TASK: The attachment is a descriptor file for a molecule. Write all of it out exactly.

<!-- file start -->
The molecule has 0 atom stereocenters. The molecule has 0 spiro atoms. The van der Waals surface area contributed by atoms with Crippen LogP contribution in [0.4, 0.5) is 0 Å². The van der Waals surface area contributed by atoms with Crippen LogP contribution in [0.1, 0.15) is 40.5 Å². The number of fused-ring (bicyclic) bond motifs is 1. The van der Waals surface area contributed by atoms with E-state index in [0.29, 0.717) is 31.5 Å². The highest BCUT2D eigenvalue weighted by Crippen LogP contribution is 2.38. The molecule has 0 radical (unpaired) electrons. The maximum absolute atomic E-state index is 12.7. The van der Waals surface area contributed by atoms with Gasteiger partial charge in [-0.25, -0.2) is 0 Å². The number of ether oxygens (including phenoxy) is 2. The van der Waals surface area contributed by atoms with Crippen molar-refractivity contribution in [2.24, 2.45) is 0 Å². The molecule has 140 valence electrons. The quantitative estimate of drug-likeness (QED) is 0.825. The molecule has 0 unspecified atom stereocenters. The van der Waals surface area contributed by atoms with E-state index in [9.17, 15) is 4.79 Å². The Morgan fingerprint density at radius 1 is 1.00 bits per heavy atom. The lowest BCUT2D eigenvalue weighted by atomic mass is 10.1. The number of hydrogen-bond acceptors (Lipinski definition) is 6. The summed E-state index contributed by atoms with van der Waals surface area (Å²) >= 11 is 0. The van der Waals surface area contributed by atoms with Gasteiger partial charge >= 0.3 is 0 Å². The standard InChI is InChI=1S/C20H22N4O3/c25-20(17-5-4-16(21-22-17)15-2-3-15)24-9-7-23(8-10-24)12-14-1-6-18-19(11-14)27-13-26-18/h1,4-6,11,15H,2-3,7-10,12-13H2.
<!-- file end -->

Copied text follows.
The molecule has 0 atom stereocenters. The molecule has 0 spiro atoms. The van der Waals surface area contributed by atoms with Crippen LogP contribution in [0.4, 0.5) is 0 Å². The van der Waals surface area contributed by atoms with Crippen LogP contribution in [0.1, 0.15) is 40.5 Å². The number of fused-ring (bicyclic) bond motifs is 1. The van der Waals surface area contributed by atoms with E-state index in [0.29, 0.717) is 31.5 Å². The highest BCUT2D eigenvalue weighted by Crippen LogP contribution is 2.38. The molecule has 0 radical (unpaired) electrons. The maximum absolute atomic E-state index is 12.7. The van der Waals surface area contributed by atoms with Gasteiger partial charge in [-0.25, -0.2) is 0 Å². The number of ether oxygens (including phenoxy) is 2. The van der Waals surface area contributed by atoms with Crippen molar-refractivity contribution in [2.24, 2.45) is 0 Å². The molecule has 140 valence electrons. The quantitative estimate of drug-likeness (QED) is 0.825. The molecule has 0 unspecified atom stereocenters. The van der Waals surface area contributed by atoms with E-state index in [9.17, 15) is 4.79 Å². The Morgan fingerprint density at radius 1 is 1.00 bits per heavy atom. The lowest BCUT2D eigenvalue weighted by atomic mass is 10.1. The number of hydrogen-bond acceptors (Lipinski definition) is 6. The summed E-state index contributed by atoms with van der Waals surface area (Å²) >= 11 is 0. The van der Waals surface area contributed by atoms with Gasteiger partial charge >= 0.3 is 0 Å². The standard InChI is InChI=1S/C20H22N4O3/c25-20(17-5-4-16(21-22-17)15-2-3-15)24-9-7-23(8-10-24)12-14-1-6-18-19(11-14)27-13-26-18/h1,4-6,11,15H,2-3,7-10,12-13H2.